Mount or vehicle of the main deity-placed just before the sanctum sanctorum

  • Nagara School of Architecture
  • 5th century A D- Northern India
  • Features of Nagara style are:
    • Generally followed the Panchayatan style
  • Presence of assembly halls or mandaps
  • Outside the garbhagriha, images of the river goddesses, Ganga and Yamuna, were placed.
  • No water tanks or reservoirs present in the temple premises.
  • Generally built on upraised platforms
  • Porticos had a pillared approach
  • Shikharas were generally of three types:
  • Latina or Rekha-prasad: square at the base and the walls curve inward a point on the top.
  • Phamsana: broader base and were shorter in height than the Latina ones
  • Valabhi: rectangular base with the roof rising into vaulted chambers
    • Vertical end of the shikhara ended in a horizontal fluted disc, known as the Amalak- a spherical shape known as kalash was placed on top of the Amalak
  • the wall inside the temple was divided into three vertical planes called rathas known as triratha temples
    • The ambulatory passageway or the pradakshina path around the sanctum sanctorum was covered.
    • Generally, no elaborate boundary walls or gateways in the temple premises
  • Three sub-schools under Nagara school:
  • Odisha School:

Developed in the Kalinga empire


  • Exterior walls lavishly decorated but interior walls were plain.
  • No use of pillars in the porch.
  • Shikharas is known as rekhadeuls (almost vertical roofs which
  • suddenly curved inwards sharply)
  • Mandap known as Jagmohan
  • The ground plan of the main temple was square.
  • Surrounded by a boundary wall similar to Dravidian style
  • Eg: Sun Temple at Konark (Black Pagoda)
  • Khajuraho School (Chandel school):

Developed by the Channels rulers in the central part of India


    • Both the interior and exterior walls were lavishly decorated with carvings.
    • Sculptures generally erotic- drew inspiration from Vatsyayana’s Kamasutra
    • Made of sandstone
    • 3 chambers – garbhagriha, mandapa and ardha-mandapa
    • Generally north or east facing
  • Used Panchayatan style- even subsidiary shrines had rekha- prasad shikharas
    • built on relatively high platform belong to Hindu as well as Jain religion
  • Eg: Lakshman temple at Khajuraho
  • Solanki School (Maru-Gurjara style):

Patronage of the Solanki rulers – developed in the north-western parts of India including Gujarat and Rajasthan


  • No carvings on temple walls
  • Garbhagriha is connected with the mandapa both internally and externally
  • Porticos have decorative arched gateways known as torans.
  • Unique feature- presence of step-tank, known as surya-kund
  • Steps of the tank are full of small temples- wooden carvings present in these temples
  • Variety of material used- sandstone, black basalt and soft marble
  • Most temples are east-facing
  • Eg: Modhera Sun temple in Gujarat
  • Temple Architecture in South India

            Emerged in peninsular India began under the Pallava ruler Mahendravarman

            Classified into four stages chronologically:

  • Mahendra group:
  • First stage of Pallava temple architecture
  • Temples were basically rock-cut temples
  • Temples were known as mandapas
  • Narasimha group:
  • Second stage – rock-cut temples were decorated by intricate sculptures
  • Mandapas divided into separate rathas- Dharmaraja ratha (biggest) and  Draupadi ratha(smallest)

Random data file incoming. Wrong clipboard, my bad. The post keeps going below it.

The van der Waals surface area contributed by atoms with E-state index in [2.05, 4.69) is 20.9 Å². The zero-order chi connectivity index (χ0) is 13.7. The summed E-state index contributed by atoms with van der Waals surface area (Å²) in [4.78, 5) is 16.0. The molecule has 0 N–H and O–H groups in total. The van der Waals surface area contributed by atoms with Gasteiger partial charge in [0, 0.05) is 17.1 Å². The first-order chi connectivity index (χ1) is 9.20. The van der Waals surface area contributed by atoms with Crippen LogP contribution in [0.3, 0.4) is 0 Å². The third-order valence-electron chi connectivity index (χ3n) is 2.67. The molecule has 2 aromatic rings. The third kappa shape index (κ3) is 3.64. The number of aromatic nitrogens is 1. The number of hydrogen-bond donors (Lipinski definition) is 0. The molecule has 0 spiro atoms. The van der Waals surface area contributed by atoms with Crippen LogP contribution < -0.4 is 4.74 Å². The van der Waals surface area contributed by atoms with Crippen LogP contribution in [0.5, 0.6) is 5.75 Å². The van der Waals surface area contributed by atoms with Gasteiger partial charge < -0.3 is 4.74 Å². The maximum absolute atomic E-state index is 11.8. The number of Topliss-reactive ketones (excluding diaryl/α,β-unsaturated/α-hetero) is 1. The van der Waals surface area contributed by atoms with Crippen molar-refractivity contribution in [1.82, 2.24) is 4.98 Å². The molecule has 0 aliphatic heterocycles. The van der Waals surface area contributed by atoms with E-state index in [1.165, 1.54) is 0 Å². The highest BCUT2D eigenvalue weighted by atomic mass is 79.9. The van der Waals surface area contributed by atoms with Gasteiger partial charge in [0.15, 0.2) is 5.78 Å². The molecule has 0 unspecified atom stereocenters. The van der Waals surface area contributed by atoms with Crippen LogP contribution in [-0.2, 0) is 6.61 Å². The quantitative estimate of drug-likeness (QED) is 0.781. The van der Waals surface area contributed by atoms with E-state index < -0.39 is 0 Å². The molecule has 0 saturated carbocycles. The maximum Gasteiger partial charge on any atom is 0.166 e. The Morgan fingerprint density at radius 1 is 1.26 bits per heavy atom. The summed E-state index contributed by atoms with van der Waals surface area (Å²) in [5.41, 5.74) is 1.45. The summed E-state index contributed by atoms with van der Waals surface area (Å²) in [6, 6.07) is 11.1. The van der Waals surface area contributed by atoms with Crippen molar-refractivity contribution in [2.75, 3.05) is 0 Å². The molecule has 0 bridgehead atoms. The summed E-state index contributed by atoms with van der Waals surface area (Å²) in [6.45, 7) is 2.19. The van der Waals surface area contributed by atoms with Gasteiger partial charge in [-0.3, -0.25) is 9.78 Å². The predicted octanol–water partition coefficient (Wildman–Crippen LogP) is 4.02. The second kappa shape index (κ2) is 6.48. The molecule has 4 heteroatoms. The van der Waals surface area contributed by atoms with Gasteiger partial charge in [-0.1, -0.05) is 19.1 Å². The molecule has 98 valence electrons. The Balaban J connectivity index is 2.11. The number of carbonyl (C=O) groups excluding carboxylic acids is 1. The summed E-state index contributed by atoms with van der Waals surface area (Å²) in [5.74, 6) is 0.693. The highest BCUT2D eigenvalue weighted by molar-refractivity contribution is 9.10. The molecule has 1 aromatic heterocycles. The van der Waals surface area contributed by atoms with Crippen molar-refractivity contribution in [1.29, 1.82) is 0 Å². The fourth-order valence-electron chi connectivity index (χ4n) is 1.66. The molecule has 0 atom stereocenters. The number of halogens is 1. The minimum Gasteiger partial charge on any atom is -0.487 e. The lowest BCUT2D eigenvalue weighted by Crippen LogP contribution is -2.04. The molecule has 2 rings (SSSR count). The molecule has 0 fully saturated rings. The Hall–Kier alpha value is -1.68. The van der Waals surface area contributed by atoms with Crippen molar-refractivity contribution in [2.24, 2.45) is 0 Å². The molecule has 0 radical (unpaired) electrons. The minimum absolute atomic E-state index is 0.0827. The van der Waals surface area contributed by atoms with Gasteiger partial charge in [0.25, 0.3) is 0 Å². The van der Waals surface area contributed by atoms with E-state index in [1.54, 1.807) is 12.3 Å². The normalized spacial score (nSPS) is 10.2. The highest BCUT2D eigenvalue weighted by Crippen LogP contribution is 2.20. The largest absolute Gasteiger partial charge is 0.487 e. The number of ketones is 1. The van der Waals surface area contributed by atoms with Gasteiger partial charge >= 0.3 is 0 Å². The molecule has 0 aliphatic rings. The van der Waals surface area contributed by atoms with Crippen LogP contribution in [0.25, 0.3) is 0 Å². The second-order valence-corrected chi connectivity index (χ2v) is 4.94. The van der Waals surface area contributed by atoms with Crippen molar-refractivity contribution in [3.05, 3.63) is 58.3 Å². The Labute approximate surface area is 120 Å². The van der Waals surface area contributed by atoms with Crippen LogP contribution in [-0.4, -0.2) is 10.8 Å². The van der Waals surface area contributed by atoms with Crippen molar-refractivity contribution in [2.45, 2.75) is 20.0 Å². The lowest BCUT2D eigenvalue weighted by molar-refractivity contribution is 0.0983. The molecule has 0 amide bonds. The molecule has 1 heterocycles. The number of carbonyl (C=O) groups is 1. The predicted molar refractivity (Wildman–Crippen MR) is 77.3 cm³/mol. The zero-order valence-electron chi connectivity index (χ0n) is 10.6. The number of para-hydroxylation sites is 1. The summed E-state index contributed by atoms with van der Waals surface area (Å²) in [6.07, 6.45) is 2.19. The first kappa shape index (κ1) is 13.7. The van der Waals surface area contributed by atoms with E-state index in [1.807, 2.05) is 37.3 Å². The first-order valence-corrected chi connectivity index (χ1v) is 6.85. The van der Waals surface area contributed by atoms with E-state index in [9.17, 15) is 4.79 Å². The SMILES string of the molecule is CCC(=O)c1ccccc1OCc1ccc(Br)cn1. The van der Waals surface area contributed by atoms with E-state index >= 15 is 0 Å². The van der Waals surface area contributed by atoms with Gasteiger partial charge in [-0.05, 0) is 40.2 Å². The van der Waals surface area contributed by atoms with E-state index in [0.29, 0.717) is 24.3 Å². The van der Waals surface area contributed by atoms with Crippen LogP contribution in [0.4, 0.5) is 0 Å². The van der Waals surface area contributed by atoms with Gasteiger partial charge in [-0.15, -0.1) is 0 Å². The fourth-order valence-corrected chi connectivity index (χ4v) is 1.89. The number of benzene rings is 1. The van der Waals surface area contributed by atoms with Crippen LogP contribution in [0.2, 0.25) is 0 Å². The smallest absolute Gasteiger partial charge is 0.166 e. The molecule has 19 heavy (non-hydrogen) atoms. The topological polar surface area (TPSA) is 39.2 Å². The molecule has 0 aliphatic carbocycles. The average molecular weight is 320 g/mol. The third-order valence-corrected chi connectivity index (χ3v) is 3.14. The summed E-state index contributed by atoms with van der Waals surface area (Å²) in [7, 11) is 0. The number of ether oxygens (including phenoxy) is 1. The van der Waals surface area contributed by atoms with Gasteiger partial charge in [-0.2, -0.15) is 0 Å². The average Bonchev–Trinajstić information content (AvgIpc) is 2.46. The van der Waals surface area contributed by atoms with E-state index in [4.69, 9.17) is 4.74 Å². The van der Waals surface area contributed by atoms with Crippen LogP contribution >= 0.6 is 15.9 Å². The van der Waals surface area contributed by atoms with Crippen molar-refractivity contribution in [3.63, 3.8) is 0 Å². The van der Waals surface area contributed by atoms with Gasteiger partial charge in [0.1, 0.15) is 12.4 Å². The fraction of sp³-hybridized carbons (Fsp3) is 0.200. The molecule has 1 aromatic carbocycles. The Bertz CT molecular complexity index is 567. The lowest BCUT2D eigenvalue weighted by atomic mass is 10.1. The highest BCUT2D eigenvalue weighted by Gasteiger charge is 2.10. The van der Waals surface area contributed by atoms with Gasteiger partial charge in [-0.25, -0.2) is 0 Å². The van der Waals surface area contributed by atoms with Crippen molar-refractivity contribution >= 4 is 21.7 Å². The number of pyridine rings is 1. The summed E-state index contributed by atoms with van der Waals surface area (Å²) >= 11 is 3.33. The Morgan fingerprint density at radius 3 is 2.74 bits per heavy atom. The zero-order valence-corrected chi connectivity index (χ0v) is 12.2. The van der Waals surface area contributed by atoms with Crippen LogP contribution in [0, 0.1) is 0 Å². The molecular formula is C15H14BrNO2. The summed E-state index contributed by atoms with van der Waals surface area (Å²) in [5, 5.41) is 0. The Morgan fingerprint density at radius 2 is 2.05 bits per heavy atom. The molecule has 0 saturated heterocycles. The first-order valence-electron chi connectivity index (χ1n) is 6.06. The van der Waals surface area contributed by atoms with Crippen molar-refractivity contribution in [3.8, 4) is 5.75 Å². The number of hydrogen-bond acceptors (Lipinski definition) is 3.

• Design of a temple in the Dravidian style of architecture is a successor of the Dharmaraja ratha.
  • Rajsimha group:
  • Third stage- Rajsimhavarman
  • Development of real structural temples started in place of rock-cut temples- Eg: Shore temple at Mahabalipuram
  • Nandivarman group:
  • Fourth stage – under Pallavas
  • Temples were smaller in size – similar to the Dravidian style of temple architecture

Temple architecture acquired a new style under the Chola kingdom, known as the Dravidian style. In the later periods, three other styles emerged– Vesara style, Nayaka style and Vijaynagar style.

  • Architecture at Mahabalipuram
  • 7th century- Pallavas- declared as UNESCO World Heritage Site in 1984
  • Sites include: Ratha temples or Pancha Ratha, Rock-cut caves, Open Air Rock Reliefs and Shore Temple complex
  • Chola Art
  • Dravidian Style of Temple Architecture

Continuation of the previous Pallava architecture- known as the

Dravidian or Chola style of temple architecture


  • Surrounded by high boundary walls
  • Front wall had a high entrance gateway known as the gopuram
  • Premise laid out in the panchayatan style with a principal temple and four subsidiary shrines.
  • The spire is in the form of a stepped pyramid that rises up linearly rather than curved– known as vimana
  • Crowning element shaped in the form of an octagon, known as shikhara- similar to the kalash of the Nagara temple, but not spherical.
  • Only one vimana top of the main temple– subsidiary shrines do not have vimanas
  • Assembly hall connected with the garbhagriha by a vestibular tunnel known as antarala
  • Entrance of the garbhagriha had sculptures of Dwaarpal, mithun and yakshas.
  • Unique feature- presence of a water tank inside the temple enclosure
  • Eg: Brihadeswara temple at Tanjore (Raja Raja I in 1011 A.D.)
  • Chola Sculpture

An important piece of Chola sculpture was the sculpture of Nataraja in the Tandava dance posture


  • Upper right hand holds the drum– signifies the sound of creation
  • Upper left hand holds the eternal fire, which represents destruction
  • Lower right hand is raised in the gesture of abhay mudrasignifies benediction  reassures the devotee to not be afraid
  • Lower left hand points towards the upraised foot – indicates the path of salvation